Finding the Peace

Witnessing and Supporting

As a parent of adult children, I have come to realize that my role as a parent is rather limited.  When my children were growing up, it was never easy to watch them struggle when life was sending them a series of twists and turns. I was reminded that life didn’t always make sense.  My children are good kids and I always wanted life to cut them a break.  And when it didn’t, or they were not on the top of their game in handling situations, I would interject and guide them as all caring parents want to do to help their children grow and develop.  My husband and I both breathed a sigh of relief when we got our three children graduated and out into the world.  But no one told us that raising our children was the easy part.  Problems that happen in the childhood years seem so much more manageable than watching our children as they live in the adult world of life and encounter adult problems. Perhaps this is because our role as the parent has changed. No one ever really said how we parent when our children enter the adult arena.
So with an unclear role, I have practiced different ways of being a parent to my adult children.  Being pretty direct, I have interjected my thoughts, but learned early on that this wasn’t helpful. Sometimes they really didn’t want to know what I thought.  They just wanted me to listen.  Sometimes, I had no idea what was the best for them, and had nothing to add for advice and “fix it” ideas. And I struggled because I knew from my own experiences, that life is in some “untold, but perfect order”. I had to ask myself, who was I to decide what my children’s journey should be?  I didn’t know what growth would come their way from the path they travel. Nor did I want to be in charge of how they were to grow.  So what was my role to look like?
After a series of “practice sessions” which life dealt me, I have decided (at this stage in the process) what I may do as a parent of adult children. I may “witness and support.”  This means I enter the space of my adult child’s life gently when invited in. I maintain neutrality even when I might really have a definite opinion. This means that I don’t get to judge as it isn’t my life. I may witness his/her life as he or she shares. Witnessing anyone’s journey is a humble gift.  And just being asked to be present in someone’s life is the honor and is the role.  I don’t have to do anything but allow the sharing.  That can be a tough one as a parent. 
And I may offer support.  I am there, in the midst of the witnessing, to support my adult children.  I give them the message that they can handle their life and I trust they will do what is right for their lives. I “hold the space” for them as they navigate life. They can drop by for a bit of homespun energy to help them move forward. I am there to support them if they need an extra hand, or just need some emotional support. There are many ways to support someone as they move through life challenges.  As their parent, I will be a steady, consistent force that helps to contain their anxious moments when they choose to share. Not by saying much, but by allowing them to dump. I will be their drumbeat that lets them know I am always there for them.  I will be the neutral person that they can unload on without fear of judgment, or too much opinion about what they “should” do, or a need to think I have to “fix it”. And maybe most importantly, when they are struggling and really have some difficult moments, I will remain strong and steady.  I don’t get the luxury of feeling bad because they are feeling bad.  I need to be the force that stays centered and “okay” even when they are not “okay”.  And in that role, I give them full permission to use me in my role of “witnessing and supporting.”  They can be falling down, even crawling through difficult moments.  I will witness the situation, walk it with them, let them decide when they can walk again, pause with them as they need to catch their breath, and support them when they ask for an extra hand.  No one ever said parenting was easy, but if we work to be good parents, we certainly will grow and develop as better people.  Because witnessing and supporting is not an easy role to play.  But I do believe it is a good place to start in trying to do what is right for our adult children.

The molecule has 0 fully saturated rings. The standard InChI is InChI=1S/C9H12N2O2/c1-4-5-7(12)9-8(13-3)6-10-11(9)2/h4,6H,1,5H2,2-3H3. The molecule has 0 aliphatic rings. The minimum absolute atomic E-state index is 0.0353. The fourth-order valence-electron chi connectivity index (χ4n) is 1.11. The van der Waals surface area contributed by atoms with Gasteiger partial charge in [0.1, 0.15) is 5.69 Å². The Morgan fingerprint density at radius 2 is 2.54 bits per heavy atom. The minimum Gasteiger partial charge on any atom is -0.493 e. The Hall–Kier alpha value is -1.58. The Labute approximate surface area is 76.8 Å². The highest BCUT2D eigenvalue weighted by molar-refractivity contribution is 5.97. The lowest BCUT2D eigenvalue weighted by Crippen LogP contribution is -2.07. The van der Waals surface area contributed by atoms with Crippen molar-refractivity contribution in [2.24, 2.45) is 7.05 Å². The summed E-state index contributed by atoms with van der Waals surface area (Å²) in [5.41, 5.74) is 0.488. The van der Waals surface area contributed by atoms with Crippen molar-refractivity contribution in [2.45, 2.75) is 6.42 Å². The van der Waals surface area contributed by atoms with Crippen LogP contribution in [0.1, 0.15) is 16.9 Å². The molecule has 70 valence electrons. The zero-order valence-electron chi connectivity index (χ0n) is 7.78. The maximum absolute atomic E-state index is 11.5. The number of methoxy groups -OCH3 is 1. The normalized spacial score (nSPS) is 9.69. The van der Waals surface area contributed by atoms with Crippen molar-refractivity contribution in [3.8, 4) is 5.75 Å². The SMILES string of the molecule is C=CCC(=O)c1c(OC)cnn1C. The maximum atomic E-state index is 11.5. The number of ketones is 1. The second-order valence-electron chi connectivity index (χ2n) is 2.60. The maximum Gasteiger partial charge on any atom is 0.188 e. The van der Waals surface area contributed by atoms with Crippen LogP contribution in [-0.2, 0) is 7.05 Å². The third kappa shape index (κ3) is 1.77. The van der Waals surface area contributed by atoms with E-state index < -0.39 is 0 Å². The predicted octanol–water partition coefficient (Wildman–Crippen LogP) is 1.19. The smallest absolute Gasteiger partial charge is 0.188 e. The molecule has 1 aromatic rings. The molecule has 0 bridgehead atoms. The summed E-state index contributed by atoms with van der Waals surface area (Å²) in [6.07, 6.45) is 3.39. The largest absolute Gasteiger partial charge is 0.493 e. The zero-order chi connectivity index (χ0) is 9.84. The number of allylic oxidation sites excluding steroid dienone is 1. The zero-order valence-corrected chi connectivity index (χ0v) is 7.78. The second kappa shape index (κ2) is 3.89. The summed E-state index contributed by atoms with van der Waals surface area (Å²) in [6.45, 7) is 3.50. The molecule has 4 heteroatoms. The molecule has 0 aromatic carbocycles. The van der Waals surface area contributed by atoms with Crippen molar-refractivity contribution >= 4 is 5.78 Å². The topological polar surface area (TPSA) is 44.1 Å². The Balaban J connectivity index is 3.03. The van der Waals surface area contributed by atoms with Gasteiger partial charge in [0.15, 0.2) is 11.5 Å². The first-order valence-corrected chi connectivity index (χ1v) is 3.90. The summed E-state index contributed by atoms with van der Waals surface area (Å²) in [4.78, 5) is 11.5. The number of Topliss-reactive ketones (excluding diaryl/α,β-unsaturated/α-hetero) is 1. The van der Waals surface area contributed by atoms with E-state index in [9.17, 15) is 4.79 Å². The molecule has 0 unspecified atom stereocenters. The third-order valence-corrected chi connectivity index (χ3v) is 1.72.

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  • Licensed Independent Clinical Social Worker
    Licensed Independent Mental Health Practitioner

  • Janie Pfeifer Watson, LICSW, is the founder and director of Wholeness Healing Center, a mental health practice in Grand Island, Nebraska with remote sites in Broken Bow and Kearney. Her expertise encompasses a broad range of areas, including depression, anxiety, attachment and bonding, coaching, couples work, mindfulness, trauma, and grief. She views therapy as an opportunity to learn more about yourself as you step more into being your authentic self. From her perspective this is part of the spiritual journey; on this journey, she serves as a mirror for her clients as they get to know themselves—and, ultimately, to love themselves.


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